Brexit Fallout Limited?
In the run up to the Brexit vote, central banks, politicians, media pundits and the International Monetary Fund warned that a vote by Great Britain to leave the European Union would lead to economic disaster. The United States Federal Reserve, in part due to the upcoming Brexit vote, called off the possibility of a rate hike.
Delayed Calamity or a Grand Bluff?
About a month after the Brexit vote, global equity markets have recovered and the U.S. Dow Jones and S & P 500 indexes are hovering near all time highs. Indeed, the IMF announced this week that it expected the UK economy to grow faster this year than the economies of Germany or France. The only visible remaining damage from Brexit is the credibility of those forecasting economic doom because of the Brexit vote and the state of the British Pound which is mired near its post Brexit vote low.
As stock markets race higher, Fed Presidents are back to Open Mouth Operations talking about perhaps two rate hikes in 2016. As Brexit recedes in the rear view mirror, an Italian banking crisis looms in the disstance. For now, however, markets seem content to have dodged the Brexit bullet.
The New Outlooks’ impact on Gold, Silver and Currencies
Earlier in the year gold and silver rose when equity markets cratered and did the same when equity markets fell after the Brexit vote. Gold and silver have risen in 2016 in a near continuous fashion, while equity markets have risen and fallen in large measures multiple times during the year. The latest stock market surge has seen gold and silver prices head in the opposite direction. Since the stock market has risen for nearly seven years, some market observers are calling for a pause in the recent surge as the stock bull gets long in the tooth.
Gold and Silver
Gold and silver have been on a tear most of 2016. Gold gained more than 25% while silver’s gains approached 50%. In recent trading sessions both precious metals have pulled back as equity markets and the dollar charged higher.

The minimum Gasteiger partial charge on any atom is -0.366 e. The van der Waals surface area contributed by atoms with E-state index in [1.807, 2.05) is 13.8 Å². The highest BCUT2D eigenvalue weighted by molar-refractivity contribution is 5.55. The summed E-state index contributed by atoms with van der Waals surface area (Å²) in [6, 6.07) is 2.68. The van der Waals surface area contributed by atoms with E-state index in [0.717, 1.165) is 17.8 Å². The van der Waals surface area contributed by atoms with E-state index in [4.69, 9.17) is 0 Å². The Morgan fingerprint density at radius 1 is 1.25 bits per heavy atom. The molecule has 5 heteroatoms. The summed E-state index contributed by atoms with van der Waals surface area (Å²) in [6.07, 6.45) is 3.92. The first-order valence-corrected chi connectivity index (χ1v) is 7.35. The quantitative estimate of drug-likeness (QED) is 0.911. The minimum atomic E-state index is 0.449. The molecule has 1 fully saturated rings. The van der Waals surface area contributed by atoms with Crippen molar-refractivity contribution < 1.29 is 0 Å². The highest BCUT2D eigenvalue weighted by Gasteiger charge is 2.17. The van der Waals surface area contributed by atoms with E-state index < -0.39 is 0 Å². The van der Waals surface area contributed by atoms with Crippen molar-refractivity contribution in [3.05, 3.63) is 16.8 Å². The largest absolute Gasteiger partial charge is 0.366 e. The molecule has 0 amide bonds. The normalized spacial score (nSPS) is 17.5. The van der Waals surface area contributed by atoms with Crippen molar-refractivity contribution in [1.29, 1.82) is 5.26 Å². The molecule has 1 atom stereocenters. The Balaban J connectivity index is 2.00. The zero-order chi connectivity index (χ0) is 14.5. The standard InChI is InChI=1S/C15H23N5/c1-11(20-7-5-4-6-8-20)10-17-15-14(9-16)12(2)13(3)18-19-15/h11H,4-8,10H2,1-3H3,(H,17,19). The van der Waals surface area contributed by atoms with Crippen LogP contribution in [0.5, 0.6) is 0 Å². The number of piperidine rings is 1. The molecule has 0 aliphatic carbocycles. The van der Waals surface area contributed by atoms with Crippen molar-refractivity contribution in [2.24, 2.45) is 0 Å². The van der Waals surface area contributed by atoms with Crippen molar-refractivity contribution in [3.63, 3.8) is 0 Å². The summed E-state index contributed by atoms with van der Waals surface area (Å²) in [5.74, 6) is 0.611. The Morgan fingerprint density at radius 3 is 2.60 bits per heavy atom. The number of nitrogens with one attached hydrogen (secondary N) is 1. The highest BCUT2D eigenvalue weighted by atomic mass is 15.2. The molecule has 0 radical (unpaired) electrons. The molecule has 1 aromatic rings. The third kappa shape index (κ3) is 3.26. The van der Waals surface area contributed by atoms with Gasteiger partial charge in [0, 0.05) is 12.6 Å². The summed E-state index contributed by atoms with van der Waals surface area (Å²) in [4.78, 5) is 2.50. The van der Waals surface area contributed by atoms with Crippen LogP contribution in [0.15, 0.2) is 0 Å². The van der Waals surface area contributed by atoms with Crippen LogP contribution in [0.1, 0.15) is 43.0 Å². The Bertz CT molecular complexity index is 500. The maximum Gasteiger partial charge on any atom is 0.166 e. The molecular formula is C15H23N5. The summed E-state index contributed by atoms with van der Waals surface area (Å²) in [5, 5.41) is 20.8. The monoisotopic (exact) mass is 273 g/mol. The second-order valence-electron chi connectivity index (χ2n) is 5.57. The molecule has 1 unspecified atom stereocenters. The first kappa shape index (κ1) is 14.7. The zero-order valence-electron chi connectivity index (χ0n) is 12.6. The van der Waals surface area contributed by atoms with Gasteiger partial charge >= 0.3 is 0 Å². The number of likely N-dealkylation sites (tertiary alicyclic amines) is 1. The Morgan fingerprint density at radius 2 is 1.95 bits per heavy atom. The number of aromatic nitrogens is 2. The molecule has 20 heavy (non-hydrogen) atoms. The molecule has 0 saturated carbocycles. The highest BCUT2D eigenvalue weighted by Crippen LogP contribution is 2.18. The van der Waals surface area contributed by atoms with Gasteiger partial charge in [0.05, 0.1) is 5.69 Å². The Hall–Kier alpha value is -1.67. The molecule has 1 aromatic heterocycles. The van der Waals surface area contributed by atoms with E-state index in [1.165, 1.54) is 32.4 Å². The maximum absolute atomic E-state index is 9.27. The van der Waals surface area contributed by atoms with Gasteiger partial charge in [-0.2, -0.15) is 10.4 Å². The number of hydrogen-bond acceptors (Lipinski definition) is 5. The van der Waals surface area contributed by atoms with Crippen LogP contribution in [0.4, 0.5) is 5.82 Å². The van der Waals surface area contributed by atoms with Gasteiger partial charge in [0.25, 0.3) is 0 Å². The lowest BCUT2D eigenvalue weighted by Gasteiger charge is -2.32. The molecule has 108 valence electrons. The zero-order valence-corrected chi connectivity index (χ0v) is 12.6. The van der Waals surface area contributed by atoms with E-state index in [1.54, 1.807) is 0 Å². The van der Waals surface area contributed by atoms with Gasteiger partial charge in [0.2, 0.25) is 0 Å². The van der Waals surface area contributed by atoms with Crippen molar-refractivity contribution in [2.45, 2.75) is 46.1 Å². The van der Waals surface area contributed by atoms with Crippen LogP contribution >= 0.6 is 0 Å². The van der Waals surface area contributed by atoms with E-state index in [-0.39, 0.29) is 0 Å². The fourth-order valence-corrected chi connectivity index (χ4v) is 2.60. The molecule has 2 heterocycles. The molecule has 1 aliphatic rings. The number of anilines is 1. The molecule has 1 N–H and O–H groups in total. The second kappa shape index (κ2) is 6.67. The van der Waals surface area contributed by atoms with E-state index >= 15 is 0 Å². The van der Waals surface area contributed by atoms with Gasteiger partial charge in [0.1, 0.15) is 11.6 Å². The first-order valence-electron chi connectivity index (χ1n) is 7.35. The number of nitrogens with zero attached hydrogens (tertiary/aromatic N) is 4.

Year to Date Dollar Index, Oil and Gold Prices
Year to Date Dollar Index, Oil and Silver Prices
Oil has fallen from its highs of over $50 a barrel to below $45 on continuing concerns of an inventory glut and slowing demand. Announced increases or decreases changes in inventory have been pushing the price of oil in both directions.
The Dollar Index* has under performed so far in 2016 but has come to life in recent weeks. Brexit gave the dollar a small boost and renewed talks of interest rate hikes have steadied the dollar. The next non-farm payroll report will either provide fuel for the narrative that the labor market is improving, or confirm that June’s strong number was an aberation after poor non farm payroll numbers in April and May. Until then, the dollar may drift higher as other currencies like the Yen, Euro and ECB hint at further stimulus and the Fed hints at rate hikes.
The British pound is down over 10% on the year. The Bank of England has been signaling that it may need stimulus later in the year, but kept interest rates on hold at its most recent meeting. The Pound was supported this week by a report that unemployment remained low.
The Euro has weakened recently on speculation that the European Central Bank may retain its dovish stance. The possibility of further European Union member states leaving have not damaged the Euro in any meaningful way so far this year.
The Japanese Yen
The Japanese Yen strengthened against the dollar about 10% in the first half of 2016 on ‘safe haven’ trading. In recent trading, however the yen has given up about half of its gains as the Bank of Japan talks of more stimulus and the Fed talks about rate hikes.
Next week’s durable goods orders might give some indication as to the strength of the U.S. economy as will the first reading of second quarter U.S. GDP. Second quarter earnings from US companies may also provide some direction to the currency, gold and silver markets.
Here are some reports that could impact gold, silver and currency movements next week. :
Jul 26 Case-Shiller 20-city Index May
Jul 26 Consumer Confidence Jul
Jul 26 New Home Sales Jun
Jul 27 MBA Mortgage Index 07/23
Jul 27 Durable Orders Jun
Jul 27 Durable Orders ex-trans Jun
Jul 27 Pending Home Sales Jun
Jul 27 Crude Inventories 07/23
Jul 27 FOMC Rate Decision Jul
Jul 28 Initial Claims 07/23
Jul 28 Continuing Claims 07/16
Jul 28 Natural Gas Inventories 07/23
Jul 29 GDP-Adv. Q2
Jul 29 Chain Deflator-Adv. Q2
Jul 29 Employment Cost Index Q2
Jul 29 Chicago PMI Jul
Jul 29 Michigan Sentiment – Final Jul
* The US Dollar Index tracks the US dollar vs. the Euro, the Japanese Yen, the British Pound, the Canadian Dollar, the Swedish Krona and the Swiss Franc. The Euro comprises nearly 58% of the index.
This article by BGASC is not, and should not be regarded as, investment advice or as a recommendation regarding any particular course of action.